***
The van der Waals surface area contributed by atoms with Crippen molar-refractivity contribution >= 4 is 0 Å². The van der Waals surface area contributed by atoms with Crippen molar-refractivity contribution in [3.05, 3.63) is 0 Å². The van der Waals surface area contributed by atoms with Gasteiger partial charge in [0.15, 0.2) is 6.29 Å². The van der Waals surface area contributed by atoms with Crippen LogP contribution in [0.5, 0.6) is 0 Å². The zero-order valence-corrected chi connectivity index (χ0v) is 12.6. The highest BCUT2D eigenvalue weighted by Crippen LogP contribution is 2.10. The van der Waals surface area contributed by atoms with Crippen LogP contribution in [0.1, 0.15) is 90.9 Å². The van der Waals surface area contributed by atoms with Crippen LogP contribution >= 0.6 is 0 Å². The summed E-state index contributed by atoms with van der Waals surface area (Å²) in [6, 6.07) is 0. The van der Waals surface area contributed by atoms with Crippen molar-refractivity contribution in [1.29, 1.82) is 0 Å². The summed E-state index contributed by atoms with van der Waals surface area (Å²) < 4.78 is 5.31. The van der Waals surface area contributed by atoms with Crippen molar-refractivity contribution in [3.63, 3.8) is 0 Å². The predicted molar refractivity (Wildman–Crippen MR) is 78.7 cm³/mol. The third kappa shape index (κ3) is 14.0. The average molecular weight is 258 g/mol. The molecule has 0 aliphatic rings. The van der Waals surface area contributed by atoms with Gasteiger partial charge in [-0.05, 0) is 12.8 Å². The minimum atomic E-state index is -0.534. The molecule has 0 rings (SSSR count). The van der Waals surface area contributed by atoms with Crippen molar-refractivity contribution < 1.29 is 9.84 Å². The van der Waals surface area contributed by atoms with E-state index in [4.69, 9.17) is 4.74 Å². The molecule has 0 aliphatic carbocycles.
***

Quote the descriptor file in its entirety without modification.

The van der Waals surface area contributed by atoms with Crippen molar-refractivity contribution >= 4 is 0 Å². The van der Waals surface area contributed by atoms with Crippen molar-refractivity contribution in [3.05, 3.63) is 0 Å². The van der Waals surface area contributed by atoms with Gasteiger partial charge in [0.15, 0.2) is 6.29 Å². The van der Waals surface area contributed by atoms with Crippen LogP contribution in [0.5, 0.6) is 0 Å². The zero-order valence-corrected chi connectivity index (χ0v) is 12.6. The highest BCUT2D eigenvalue weighted by Crippen LogP contribution is 2.10. The van der Waals surface area contributed by atoms with Crippen LogP contribution in [0.1, 0.15) is 90.9 Å². The van der Waals surface area contributed by atoms with Crippen LogP contribution >= 0.6 is 0 Å². The summed E-state index contributed by atoms with van der Waals surface area (Å²) in [6, 6.07) is 0. The van der Waals surface area contributed by atoms with Crippen molar-refractivity contribution in [1.29, 1.82) is 0 Å². The summed E-state index contributed by atoms with van der Waals surface area (Å²) < 4.78 is 5.31. The van der Waals surface area contributed by atoms with Crippen molar-refractivity contribution in [3.63, 3.8) is 0 Å². The predicted molar refractivity (Wildman–Crippen MR) is 78.7 cm³/mol. The third kappa shape index (κ3) is 14.0. The average molecular weight is 258 g/mol. The molecule has 0 aliphatic rings. The van der Waals surface area contributed by atoms with Gasteiger partial charge in [-0.05, 0) is 12.8 Å². The minimum atomic E-state index is -0.534. The molecule has 0 rings (SSSR count). The van der Waals surface area contributed by atoms with Crippen molar-refractivity contribution < 1.29 is 9.84 Å². The van der Waals surface area contributed by atoms with E-state index in [4.69, 9.17) is 4.74 Å². The molecule has 0 aliphatic carbocycles.